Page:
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New Colombia gov't offers 'huge opportunity' to tackle deforestation-U.S. official

·2 min read

By Oliver Griffin

BOGOTA, Aug 8 (Reuters) - Planned policy shifts under Colombia's new leftist President Gustavo Petro represent a "huge opportunity" in the fight against deforestation and climate change, United States official Samantha Power said on Monday.

Though progress against deforestation and climate change is elusive, Colombia is a regional leader in the fight to stop both, Power, the administrator for the United States Agency for International Development (USAID), told journalists in Bogota on Monday.

Power made the comments after she led the Biden administration's delegation at Petro's Sunday swearing-in ceremony.

"What we have now is a president and a vice president, who view themselves as environmentalists - almost first," Power said. "We view that as a huge opportunity."

In April, United States President Joe Biden signed an executive order to expand efforts to tackle climate change, including efforts to combat commodity-driven deforestation and support sustainable forest management.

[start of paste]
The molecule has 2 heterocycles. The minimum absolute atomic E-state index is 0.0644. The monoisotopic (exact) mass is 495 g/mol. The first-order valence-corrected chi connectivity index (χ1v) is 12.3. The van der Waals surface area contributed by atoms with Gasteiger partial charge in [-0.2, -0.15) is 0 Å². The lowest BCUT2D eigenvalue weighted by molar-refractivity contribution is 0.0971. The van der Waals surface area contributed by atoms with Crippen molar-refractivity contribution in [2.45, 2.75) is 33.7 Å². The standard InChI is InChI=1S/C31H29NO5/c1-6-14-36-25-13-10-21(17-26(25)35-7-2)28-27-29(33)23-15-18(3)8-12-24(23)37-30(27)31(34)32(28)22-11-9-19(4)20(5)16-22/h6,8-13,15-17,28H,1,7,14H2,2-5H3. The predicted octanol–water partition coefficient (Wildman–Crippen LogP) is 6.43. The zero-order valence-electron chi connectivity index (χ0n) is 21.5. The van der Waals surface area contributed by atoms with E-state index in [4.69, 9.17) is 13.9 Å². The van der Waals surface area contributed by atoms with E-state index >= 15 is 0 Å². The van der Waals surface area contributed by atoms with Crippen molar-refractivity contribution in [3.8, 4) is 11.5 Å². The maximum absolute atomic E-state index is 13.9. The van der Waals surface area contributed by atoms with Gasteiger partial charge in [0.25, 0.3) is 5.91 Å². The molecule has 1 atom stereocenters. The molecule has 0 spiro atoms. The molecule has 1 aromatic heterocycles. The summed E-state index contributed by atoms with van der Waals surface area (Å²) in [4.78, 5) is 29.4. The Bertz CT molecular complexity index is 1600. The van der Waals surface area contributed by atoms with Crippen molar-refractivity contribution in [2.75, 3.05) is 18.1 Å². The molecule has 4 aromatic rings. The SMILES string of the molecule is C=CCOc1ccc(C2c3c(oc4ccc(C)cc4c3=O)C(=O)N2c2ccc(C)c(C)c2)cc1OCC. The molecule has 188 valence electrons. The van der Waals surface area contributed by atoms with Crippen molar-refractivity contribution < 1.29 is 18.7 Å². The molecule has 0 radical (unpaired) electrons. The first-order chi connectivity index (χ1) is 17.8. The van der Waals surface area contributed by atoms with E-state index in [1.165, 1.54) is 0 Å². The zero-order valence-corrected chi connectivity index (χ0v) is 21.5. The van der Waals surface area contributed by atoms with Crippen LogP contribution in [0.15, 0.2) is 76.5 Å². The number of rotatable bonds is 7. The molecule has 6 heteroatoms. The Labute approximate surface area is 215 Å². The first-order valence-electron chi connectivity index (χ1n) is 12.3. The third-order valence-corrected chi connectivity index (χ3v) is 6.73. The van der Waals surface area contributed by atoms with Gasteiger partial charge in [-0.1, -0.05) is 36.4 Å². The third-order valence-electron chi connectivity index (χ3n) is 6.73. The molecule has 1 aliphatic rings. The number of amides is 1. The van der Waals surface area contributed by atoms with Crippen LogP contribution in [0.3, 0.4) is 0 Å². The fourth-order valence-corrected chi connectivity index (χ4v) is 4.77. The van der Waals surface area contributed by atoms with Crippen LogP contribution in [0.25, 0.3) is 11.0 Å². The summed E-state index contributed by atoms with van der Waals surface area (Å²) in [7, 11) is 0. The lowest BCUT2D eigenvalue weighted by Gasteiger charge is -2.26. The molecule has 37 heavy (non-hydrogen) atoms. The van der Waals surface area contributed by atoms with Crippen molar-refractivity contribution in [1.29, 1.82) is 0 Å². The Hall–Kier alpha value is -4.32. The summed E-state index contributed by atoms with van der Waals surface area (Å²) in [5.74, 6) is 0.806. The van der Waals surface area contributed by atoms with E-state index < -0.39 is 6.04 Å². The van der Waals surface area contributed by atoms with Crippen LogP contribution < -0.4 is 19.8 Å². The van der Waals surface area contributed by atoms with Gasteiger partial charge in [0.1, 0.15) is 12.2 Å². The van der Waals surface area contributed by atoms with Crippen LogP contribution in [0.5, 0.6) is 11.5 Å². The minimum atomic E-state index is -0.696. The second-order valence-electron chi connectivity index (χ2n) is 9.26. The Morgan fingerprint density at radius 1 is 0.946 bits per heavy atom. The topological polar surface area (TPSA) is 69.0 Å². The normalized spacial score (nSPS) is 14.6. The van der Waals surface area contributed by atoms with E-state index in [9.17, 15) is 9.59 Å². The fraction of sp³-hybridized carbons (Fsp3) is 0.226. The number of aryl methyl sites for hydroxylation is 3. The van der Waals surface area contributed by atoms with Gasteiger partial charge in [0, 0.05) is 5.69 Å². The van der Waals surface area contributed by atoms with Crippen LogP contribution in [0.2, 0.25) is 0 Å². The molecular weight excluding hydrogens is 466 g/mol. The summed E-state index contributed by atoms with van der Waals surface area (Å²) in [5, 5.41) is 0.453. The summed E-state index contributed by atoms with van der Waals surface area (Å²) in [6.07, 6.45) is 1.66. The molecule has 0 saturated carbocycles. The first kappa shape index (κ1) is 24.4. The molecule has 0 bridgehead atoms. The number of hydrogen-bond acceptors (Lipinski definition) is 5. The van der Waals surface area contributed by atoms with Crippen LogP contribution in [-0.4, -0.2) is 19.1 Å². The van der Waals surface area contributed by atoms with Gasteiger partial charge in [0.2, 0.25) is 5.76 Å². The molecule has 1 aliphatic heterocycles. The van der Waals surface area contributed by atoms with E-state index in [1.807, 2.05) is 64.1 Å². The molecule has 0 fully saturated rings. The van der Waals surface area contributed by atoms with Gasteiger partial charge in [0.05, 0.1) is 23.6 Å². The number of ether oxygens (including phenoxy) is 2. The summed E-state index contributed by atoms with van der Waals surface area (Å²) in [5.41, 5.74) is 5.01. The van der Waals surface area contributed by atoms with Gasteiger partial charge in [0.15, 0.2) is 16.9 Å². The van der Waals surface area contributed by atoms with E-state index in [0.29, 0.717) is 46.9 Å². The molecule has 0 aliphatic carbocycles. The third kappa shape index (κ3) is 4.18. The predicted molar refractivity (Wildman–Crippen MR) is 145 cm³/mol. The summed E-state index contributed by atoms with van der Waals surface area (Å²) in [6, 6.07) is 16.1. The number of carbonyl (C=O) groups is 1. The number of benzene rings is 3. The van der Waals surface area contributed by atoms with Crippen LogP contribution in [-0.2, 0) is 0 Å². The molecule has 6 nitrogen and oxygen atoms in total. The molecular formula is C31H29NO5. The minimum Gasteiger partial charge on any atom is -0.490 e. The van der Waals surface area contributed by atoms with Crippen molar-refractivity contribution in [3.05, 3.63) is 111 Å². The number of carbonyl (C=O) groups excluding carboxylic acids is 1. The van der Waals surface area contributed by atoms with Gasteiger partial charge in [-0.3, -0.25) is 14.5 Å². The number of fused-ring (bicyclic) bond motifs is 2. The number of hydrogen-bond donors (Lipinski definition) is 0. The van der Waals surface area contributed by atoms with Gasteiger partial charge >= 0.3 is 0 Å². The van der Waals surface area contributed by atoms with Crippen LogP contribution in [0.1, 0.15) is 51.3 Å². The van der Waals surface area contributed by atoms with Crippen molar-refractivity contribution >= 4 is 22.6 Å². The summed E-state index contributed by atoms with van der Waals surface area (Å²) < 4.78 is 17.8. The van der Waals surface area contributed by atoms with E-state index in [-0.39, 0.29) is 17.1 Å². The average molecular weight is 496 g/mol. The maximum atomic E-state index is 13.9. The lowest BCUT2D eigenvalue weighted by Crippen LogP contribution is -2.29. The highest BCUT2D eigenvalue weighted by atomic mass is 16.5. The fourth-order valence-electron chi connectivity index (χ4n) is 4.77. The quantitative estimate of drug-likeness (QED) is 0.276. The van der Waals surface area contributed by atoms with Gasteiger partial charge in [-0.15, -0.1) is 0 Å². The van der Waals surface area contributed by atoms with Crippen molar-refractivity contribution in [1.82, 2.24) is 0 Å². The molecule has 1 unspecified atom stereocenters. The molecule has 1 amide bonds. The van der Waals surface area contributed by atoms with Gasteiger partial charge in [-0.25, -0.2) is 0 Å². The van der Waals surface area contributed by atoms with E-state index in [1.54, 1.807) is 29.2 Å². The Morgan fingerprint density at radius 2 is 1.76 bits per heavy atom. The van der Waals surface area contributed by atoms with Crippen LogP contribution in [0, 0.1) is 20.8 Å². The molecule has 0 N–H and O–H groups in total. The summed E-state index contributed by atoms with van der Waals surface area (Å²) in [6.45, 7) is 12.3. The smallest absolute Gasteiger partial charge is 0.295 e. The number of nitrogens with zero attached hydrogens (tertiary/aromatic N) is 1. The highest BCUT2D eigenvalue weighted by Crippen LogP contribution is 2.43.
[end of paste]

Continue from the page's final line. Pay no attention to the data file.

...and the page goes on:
Petro has long decried the U.S.-led war on drugs as a failure and called in his speech on Sunday for a new international strategy to deal with the narcotics trade.

Colombia is a top producer of cocaine and faces constant pressure from Washington to eradicate drug crops and tackle trafficking.

Power said her meeting earlier on Monday with Petro touched many shared agendas, but reiterated previous comments by U.S. officials that the two countries will not agree on everything.

Petro has promised to bar all new oil development and move Colombia away from coal production in favor of cleaner energy options.

The private sector is watching the country's shift, Power said, adding investment could soon grow.

"The private sector is very, very interested in what is happening in Colombia," she said. "There are a lot of ways to spur investment in the transition to renewables ... I think you will start to see again that picking up pace." (Reporting by Oliver Griffin; Editing by Aurora Ellis)